Indonesian food is known for the use of a variety of fresh local ingredients, fragrant spices and most importantly rice. Indonesia is primarily a rice-growing nation with long white grain a staple there.
Chef Nyoman Sudiarta from Grand Hyatt, Bali, is in the city to present his best creations and shares with our readers his secrets to great Indonesian cuisine.
“Local ingredients include turmeric, ginger, galangal, which is a different type of ginger, candlenut and kencur, which are aromatic ginger leaves. Some of these items are found only in Indonesia. We use these to make a paste that is the base for most dishes. The paste is made by using a stone to grind everything slowly,” explains Chef Sudiarta.
Gado Gado is popular Indonesia salad. It comprises of thinly sliced vegetables, fried tofu, boiled eggs and prawn crackers diced in peanut sauce. The vegetables include cucumbers, carrots, cabbage, beans and boiled potatoes. They need to be slightly blanched so that they remain crunchy and fresh. The peanut sauce can be made using chunky peanut butter mixed with garlic, salt and a bit of soy sauce. The vegetables have to be lightly tossed in the peanut dressing.
A satay is generally having pieces of fish, chicken, lamb, tofu and vegetables on a stick. The satay stick is marinated in salt, pepper and garnished with other spices and grilled till cooked. The main accompaniment here is peanut sauce and soy sauce. In Indonesia, the meat is cooked on a bamboo stick or on a lemongrass stick. According to Chef Sudiarta, skewering on a lemongrass stick adds to the flavour.
The curry is made from a paste which includes kaffir lime leaves, lemongrass, ginger, chilli, kencur and shrimp. Vegetarians can leave out the shrimp from the paste and include boiled vegetables instead of chicken or lamb while the paste simmers in water. Coconut milk is later added to the curry to give it more thickness. This is accompanied well with steamed jasmine rice.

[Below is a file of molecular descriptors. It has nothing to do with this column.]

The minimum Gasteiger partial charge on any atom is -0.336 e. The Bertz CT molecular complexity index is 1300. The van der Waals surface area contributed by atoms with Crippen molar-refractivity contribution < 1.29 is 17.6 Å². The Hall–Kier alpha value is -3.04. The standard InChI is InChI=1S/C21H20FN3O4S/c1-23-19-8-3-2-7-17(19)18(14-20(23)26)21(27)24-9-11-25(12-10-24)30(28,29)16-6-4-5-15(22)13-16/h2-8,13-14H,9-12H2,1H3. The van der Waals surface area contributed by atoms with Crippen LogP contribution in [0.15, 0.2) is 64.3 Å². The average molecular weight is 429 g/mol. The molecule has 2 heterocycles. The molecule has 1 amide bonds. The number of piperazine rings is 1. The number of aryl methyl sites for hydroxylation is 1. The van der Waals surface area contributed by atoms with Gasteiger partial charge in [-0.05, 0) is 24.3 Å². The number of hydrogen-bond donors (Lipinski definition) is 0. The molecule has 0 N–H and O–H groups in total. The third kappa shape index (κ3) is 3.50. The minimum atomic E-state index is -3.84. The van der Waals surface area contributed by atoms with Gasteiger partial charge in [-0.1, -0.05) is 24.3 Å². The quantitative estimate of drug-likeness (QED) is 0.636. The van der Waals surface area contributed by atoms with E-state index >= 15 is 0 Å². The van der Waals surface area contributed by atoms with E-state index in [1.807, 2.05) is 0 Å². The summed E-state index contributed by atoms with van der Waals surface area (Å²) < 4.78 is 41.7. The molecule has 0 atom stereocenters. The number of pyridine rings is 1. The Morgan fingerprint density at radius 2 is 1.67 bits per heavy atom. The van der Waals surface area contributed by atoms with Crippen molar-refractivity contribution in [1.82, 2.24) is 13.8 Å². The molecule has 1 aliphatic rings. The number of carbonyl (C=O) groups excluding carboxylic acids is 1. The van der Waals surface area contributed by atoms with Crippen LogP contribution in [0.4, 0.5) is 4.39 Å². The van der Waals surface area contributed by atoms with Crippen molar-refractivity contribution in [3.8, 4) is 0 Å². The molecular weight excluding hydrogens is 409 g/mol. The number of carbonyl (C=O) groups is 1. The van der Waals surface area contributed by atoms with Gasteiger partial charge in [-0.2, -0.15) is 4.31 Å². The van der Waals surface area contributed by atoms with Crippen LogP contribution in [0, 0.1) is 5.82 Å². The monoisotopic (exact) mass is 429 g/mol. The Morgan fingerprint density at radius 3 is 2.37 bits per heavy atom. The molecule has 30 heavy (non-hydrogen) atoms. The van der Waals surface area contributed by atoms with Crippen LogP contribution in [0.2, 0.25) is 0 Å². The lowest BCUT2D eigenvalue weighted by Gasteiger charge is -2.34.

‘Nasi’ means rice in Indonesian. This dish is the perfect quick fix meal that contains mostly rice, eggs, crackers and vegetable salad on the side. The base paste that gives the rice its flavour is made from red chilli, garlic, candlenut, tomato and shrimp. The rice can either be steamed in this or stir-fried. The rice can be sprinkled with fried onions and peanuts for a garnish.
Bubur Injin is an Indonesian dessert, a pudding made from from black rice and coconut milk. Chef Sudiarta adds that he mixes two different varieties of rice – black and white. The taste of the black rice can be overpowering and even bitter. It is also very sticky since it is glutinous. White rice helps to balance out the taste. It is cooked like a porridge in palm sugar with a pinch of salt added. Once ready, a dash of coconut milk is splashed on it with a pandan leaf on the side.
#Chef Sudiarta is now serving his signature specials at the Indonesian Food Festival, Baan Tao at Hyatt, Pune on till December 5.
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